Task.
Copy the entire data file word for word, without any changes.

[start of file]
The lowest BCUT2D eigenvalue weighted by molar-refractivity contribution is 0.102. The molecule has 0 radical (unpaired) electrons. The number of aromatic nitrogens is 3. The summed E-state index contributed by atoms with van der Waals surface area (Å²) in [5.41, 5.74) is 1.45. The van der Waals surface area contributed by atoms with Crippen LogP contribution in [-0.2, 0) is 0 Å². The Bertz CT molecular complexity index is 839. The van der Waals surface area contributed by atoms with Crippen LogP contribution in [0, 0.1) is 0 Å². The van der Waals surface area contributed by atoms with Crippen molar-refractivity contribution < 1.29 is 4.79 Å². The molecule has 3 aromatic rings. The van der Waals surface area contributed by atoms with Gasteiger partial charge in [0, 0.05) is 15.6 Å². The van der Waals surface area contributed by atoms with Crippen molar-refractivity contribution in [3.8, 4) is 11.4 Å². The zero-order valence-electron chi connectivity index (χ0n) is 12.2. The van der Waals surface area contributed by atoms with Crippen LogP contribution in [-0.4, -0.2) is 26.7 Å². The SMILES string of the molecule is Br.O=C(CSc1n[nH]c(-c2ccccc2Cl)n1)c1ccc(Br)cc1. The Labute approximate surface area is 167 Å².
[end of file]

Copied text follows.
The lowest BCUT2D eigenvalue weighted by molar-refractivity contribution is 0.102. The molecule has 0 radical (unpaired) electrons. The number of aromatic nitrogens is 3. The summed E-state index contributed by atoms with van der Waals surface area (Å²) in [5.41, 5.74) is 1.45. The van der Waals surface area contributed by atoms with Crippen LogP contribution in [-0.2, 0) is 0 Å². The Bertz CT molecular complexity index is 839. The van der Waals surface area contributed by atoms with Crippen LogP contribution in [0, 0.1) is 0 Å². The van der Waals surface area contributed by atoms with Crippen molar-refractivity contribution < 1.29 is 4.79 Å². The molecule has 3 aromatic rings. The van der Waals surface area contributed by atoms with Gasteiger partial charge in [0, 0.05) is 15.6 Å². The van der Waals surface area contributed by atoms with Crippen molar-refractivity contribution in [3.8, 4) is 11.4 Å². The zero-order valence-electron chi connectivity index (χ0n) is 12.2. The van der Waals surface area contributed by atoms with Crippen LogP contribution in [-0.4, -0.2) is 26.7 Å². The SMILES string of the molecule is Br.O=C(CSc1n[nH]c(-c2ccccc2Cl)n1)c1ccc(Br)cc1. The Labute approximate surface area is 167 Å².